We were going to give my friend's nine-year-old daughter a ride to the campsite. But when she found out the only available seat in our packed minivan was in the front, she started to cry.
There was talk of turning off airbags, but it didn't help. She just wouldn't do it - she was convinced it wasn't safe, despite assurances from her mother.
The whole scene made my 1970s-era childhood seem like 100 years ago. I remember sitting in the front passenger seat of our Datsun 510 station wagon with no seatbelt. Usually, we kids would rattle around in the back seat like lozenges in a tin. My mother learned to drive in that car on a mountain road in the Kootenays, three kids under five in the back. "When Mommy drives, we all fall down," my five-year-old brother reported back to dad.
Later, when my parents acquired a slate-blue Chevrolet Malibu station wagon that was about a block wide and two blocks long, the spot in the middle of the sticky vinyl front bench seat between Mom and Dad was hotly contested real estate - especially by me, as a way to get away from my three brothers' ongoing backseat wrestling, kicking and elbowing.
There's little danger of any kid yelling "he's touching me" these days, though - children are kept at a clinical distance from each other via carseats, seatbelts and third-row seating (in the '70s, the latter was the cargo hold of the station wagon, where you could sprawl with your comic books).
Now if my four-year-old has a temper tantrum and pops open the chest buckle in her carseat harness while we're in motion, her six-year-old sister bursts into tears until the younger one snaps it shut or we pull over. It's like having the VicPD in the back seat.
It does make me wonder if we're making kids a little too anxious these days.
It's true that all these new safety measures have saved lives. I have a friend who still bears the childhood facial scars of hitting the windshield in those pre-five-point-harness days.
Similarly, when smoking in vehicles with kids was banned a few years ago, I was ecstatic. Through my child and teen years, I battled my father over his smoking in the car. His only concession was to open the window a crack - no more because it would reduce his gas mileage. (The no-window-opening rule applied even on a road trip through southern California in August, when it was so hot, the gum in the ashtray melted in fat rivulets. To stay cool, we had to drape ourselves in towels soaked in gas-station-washroom sinks.)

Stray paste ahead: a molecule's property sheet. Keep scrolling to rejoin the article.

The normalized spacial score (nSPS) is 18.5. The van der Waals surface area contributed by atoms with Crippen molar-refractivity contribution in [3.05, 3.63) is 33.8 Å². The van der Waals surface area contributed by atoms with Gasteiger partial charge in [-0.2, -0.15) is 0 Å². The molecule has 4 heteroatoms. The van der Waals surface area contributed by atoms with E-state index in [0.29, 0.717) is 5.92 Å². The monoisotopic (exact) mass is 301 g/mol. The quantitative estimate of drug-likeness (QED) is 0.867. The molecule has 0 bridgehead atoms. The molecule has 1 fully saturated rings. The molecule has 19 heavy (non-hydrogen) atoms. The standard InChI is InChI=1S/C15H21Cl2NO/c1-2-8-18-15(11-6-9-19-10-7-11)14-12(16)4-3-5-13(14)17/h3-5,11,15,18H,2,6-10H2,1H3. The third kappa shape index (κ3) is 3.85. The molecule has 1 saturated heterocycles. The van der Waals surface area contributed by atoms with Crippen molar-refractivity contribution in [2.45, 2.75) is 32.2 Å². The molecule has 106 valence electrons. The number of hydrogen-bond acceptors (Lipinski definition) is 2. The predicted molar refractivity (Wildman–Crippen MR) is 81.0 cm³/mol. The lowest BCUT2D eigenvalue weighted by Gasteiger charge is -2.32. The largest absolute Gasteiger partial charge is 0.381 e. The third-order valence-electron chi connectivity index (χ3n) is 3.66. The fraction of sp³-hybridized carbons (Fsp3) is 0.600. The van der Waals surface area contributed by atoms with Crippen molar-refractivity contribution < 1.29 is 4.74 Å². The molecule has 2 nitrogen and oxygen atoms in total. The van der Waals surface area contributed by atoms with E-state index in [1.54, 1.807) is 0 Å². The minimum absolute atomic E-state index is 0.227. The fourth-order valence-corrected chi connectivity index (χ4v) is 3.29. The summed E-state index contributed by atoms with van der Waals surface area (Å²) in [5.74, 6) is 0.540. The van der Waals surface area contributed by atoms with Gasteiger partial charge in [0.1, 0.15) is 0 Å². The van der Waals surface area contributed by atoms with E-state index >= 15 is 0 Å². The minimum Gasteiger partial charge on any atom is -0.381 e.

When B.C.'s no-smoking rule for cars with children came in three years ago, a colleague in his 50s told me both his parents smoked in the car when he was a kid. And drank beer. And tossed the empties into the back seat.
That might have been an extreme case.
But a friend who's a few years younger than me remembers her dad telling her: "Get in my lap and steer, kid - Daddy needs to roll a cigarette."
I don't remember ever worrying about safety in the car as a child. On roadtrips, my mother used to like to tell the tale, possibly apocryphal, about a dad who reached back to swat his fighting children and crashed the car, killing everyone. This was intended to stop us from fighting, although it never worked. It is a good argument, however, in favour of portable DVD players.
This generation of parents is certainly a lot more anxious, and we're passing it onto our kids, however unconsciously. On the bright side, perhaps it's possible to harness all these prepubescent Ã¼ber cops for the good.
If Grandpa is in the habit of not reaching for his seatbelt until he's in the middle of reversing out of the driveway - or worse, halfway down the street - by all means, bring on those toddler tantrums.
When mom starts gabbing on the cellphone behind the wheel, there's nothing like a bit of highpitched wailing to put a damper on the conversation. If Dad's had one too many brews at the barbecue before hitting the road, cue the kid alarm.
This could be a golden opportunity for police forces worried about cuts to traffic-enforcement budgets. It's free, it's loud and it's incredibly annoying.
Call it the Backseat VicPD. I have every confidence it will work.
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